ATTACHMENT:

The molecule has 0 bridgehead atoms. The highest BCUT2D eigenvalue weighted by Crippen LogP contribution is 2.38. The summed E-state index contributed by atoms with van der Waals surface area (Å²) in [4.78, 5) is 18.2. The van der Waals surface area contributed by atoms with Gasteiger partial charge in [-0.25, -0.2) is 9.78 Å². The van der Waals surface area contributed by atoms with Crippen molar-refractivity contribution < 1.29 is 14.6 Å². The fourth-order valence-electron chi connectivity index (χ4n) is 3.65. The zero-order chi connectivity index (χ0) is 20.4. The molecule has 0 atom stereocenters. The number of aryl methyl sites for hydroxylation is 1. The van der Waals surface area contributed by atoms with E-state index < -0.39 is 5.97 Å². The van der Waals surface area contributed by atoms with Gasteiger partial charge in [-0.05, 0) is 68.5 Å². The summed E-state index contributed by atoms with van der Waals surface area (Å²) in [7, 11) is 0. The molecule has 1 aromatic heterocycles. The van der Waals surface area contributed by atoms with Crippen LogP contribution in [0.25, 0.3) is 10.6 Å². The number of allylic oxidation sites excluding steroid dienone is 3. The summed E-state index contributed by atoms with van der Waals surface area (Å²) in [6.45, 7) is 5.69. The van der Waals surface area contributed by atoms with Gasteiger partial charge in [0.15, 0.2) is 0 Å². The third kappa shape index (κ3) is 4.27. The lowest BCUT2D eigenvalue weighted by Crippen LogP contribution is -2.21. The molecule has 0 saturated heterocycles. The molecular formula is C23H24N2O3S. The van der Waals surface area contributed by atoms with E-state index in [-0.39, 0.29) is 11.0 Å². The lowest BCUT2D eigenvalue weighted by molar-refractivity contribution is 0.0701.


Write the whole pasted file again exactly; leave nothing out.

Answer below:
The molecule has 0 bridgehead atoms. The highest BCUT2D eigenvalue weighted by Crippen LogP contribution is 2.38. The summed E-state index contributed by atoms with van der Waals surface area (Å²) in [4.78, 5) is 18.2. The van der Waals surface area contributed by atoms with Gasteiger partial charge in [-0.25, -0.2) is 9.78 Å². The van der Waals surface area contributed by atoms with Crippen molar-refractivity contribution < 1.29 is 14.6 Å². The fourth-order valence-electron chi connectivity index (χ4n) is 3.65. The zero-order chi connectivity index (χ0) is 20.4. The molecule has 0 atom stereocenters. The number of aryl methyl sites for hydroxylation is 1. The van der Waals surface area contributed by atoms with E-state index < -0.39 is 5.97 Å². The van der Waals surface area contributed by atoms with Gasteiger partial charge in [-0.05, 0) is 68.5 Å². The summed E-state index contributed by atoms with van der Waals surface area (Å²) in [7, 11) is 0. The molecule has 1 aromatic heterocycles. The van der Waals surface area contributed by atoms with Crippen LogP contribution in [0.25, 0.3) is 10.6 Å². The number of allylic oxidation sites excluding steroid dienone is 3. The summed E-state index contributed by atoms with van der Waals surface area (Å²) in [6.45, 7) is 5.69. The van der Waals surface area contributed by atoms with Gasteiger partial charge in [0.15, 0.2) is 0 Å². The third kappa shape index (κ3) is 4.27. The lowest BCUT2D eigenvalue weighted by Crippen LogP contribution is -2.21. The molecule has 0 saturated heterocycles. The molecular formula is C23H24N2O3S. The van der Waals surface area contributed by atoms with E-state index in [-0.39, 0.29) is 11.0 Å². The lowest BCUT2D eigenvalue weighted by molar-refractivity contribution is 0.0701.